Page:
The Greek authorities have taken important steps in recent years to reinforce competition law. Using the OECD Competition Assessment Toolkit three reports have already identified several problematic regulations in selected sectors and numerous provisions where changes could be made to foster competition. View the reports.
Competitive neutrality means that state-owned and private businesses compete on a level playing field. This is essential for the effective use of resources within the economy and thus the achievement of growth and development. While the principle of competitive neutrality is gaining wide support around the world, obtaining it in practice is a much more difficult question.
The MENA region registered relatively dynamic economic growth and investment rates during the first decade of the century, even during the global economic and financial crisis. This was helped by important reforms by many governments to increase economic openness, diversification, private sector development and institutional reform. The participation of Tunisia and Jordan in the Open Government Partnership, the massive investment in infrastructure by Morocco and Egypt to increase connectivity and improve participation in global trade, and the efforts of the United Arab Emirates to diversify its economy demonstrate the great potential of the region to achieve progress. However, recent political instability and security threats have considerably slowed economic prospects. Reforms have not succeeded in tackling deeper structural challenges, such as corruption, unemployment, uneven development and unequal opportunities, especially for disadvantaged regions, women and youth. Appropriate policy responses are needed to regain stability and lay the foundations for a more open economy and a more inclusive development model. While the MENA region is profoundly heterogeneous, there are significant common economic and institutional trends that support the need for more concerted action to exploit the immense potential of the region and ensure its fruitful integration into the global economy.
OECD-GVH Regional Centre for Competition in Budapest website
This publication presents an original collection of indicators for measuring the state of entrepreneurship and its determinants, produced by the OECD-Eurostat Entrepreneurship Indicators Programme. The 2016 edition introduces data from a new online small and medium-sized enterprises (SME) survey prepared by Facebook in co-operation with the OECD and the World Bank. It also features a special chapter on SME productivity, and indicators to monitor gender gaps in entrepreneurship.
Ukraine’s post-Maidan authorities have embarked upon an ambitious reform programme to improve the country’s framework for investment and strengthen the country as an attractive investment destination. This review, which was prepared in close cooperation with the Ukrainian authorities in response to their 2011 request to adhere to the Declaration on International Investment and Multinational Enterprises (OECD Declaration), analyses the general investment framework as well as recent reform, and shows where further efforts are necessary. It assesses Ukraine’s ability to comply with the principles of openness, transparency and non-discrimination and its policy convergence with international investment standards such as the OECD Declaration. In light of the recently updated OECD Policy Framework for Investment, it also studies other areas such as investment promotion and facilitation, infrastructure development; financial sector development and responsible business conduct practices. In the scarcely two years since a new attempt at economic reforms was launched in earnest, Ukraine has made quite important progress in introducing a modern legal framework for investment. But additional efforts are required in some policy areas to reaffirm Ukraine’s attractiveness for investors.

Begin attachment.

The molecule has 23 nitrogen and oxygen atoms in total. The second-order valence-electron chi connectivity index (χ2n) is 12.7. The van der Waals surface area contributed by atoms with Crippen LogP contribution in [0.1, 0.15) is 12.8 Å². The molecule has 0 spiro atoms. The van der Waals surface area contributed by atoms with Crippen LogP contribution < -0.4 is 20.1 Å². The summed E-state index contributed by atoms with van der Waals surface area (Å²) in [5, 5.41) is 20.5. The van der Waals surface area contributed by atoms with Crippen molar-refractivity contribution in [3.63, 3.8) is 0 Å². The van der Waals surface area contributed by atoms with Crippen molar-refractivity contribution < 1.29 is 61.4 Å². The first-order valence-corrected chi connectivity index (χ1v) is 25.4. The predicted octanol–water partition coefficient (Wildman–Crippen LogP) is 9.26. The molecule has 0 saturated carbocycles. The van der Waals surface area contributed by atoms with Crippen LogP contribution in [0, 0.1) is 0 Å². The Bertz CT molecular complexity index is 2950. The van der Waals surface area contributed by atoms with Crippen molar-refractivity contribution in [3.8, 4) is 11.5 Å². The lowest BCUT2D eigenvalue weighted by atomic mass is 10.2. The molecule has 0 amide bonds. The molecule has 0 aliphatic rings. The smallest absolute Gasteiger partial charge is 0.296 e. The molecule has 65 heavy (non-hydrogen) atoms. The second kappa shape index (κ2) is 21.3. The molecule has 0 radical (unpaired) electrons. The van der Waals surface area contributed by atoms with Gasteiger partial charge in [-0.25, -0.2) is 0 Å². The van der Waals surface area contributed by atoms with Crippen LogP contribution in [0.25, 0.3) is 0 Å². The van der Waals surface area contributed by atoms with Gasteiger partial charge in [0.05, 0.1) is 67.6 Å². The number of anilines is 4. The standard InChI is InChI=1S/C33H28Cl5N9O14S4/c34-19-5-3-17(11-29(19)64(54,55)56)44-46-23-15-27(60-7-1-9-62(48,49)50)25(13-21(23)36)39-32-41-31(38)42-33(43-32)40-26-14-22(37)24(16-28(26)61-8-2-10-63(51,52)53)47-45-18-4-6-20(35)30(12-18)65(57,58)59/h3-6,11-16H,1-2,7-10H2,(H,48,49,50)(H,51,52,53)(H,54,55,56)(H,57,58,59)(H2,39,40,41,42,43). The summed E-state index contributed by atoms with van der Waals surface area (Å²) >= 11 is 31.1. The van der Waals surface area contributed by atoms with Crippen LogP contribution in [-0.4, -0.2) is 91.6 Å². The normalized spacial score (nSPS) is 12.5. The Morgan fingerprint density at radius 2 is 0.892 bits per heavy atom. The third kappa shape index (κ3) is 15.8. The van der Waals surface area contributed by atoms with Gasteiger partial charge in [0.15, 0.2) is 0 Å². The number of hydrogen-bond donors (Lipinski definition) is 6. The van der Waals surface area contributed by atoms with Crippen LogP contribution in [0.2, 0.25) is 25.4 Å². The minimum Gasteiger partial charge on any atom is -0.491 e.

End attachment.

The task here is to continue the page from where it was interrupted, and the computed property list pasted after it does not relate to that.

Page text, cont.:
The dynamics of competition in land transport are about to undergo significant changes. Increasing digitalisation is changing the way transport services are offered. In November 2016, the OECD held a roundtable to discuss future challenges and how these new developments are being handled by competition agencies.
Each year, the Competition Committee holds several Best Practice Roundtables. This list contains links to the proceedings from these roundtables from 1995 to the present date.
Defining the geographic scope of a market can be a challenging process for competition agencies. In November 2016, the OECD held a roundtable to identify challenges faced by agencies when delineating markets that may have national or broader borders, and discussed how those challenges are being overcome.
English, PDF, 1,292kb
This report shows how competition and public procurement agencies have been using the 2012 OECD Recommendation on Fighting Bid Rigging to raise awareness of bid rigging risks and develop tools to detect bid rigging in public procurement.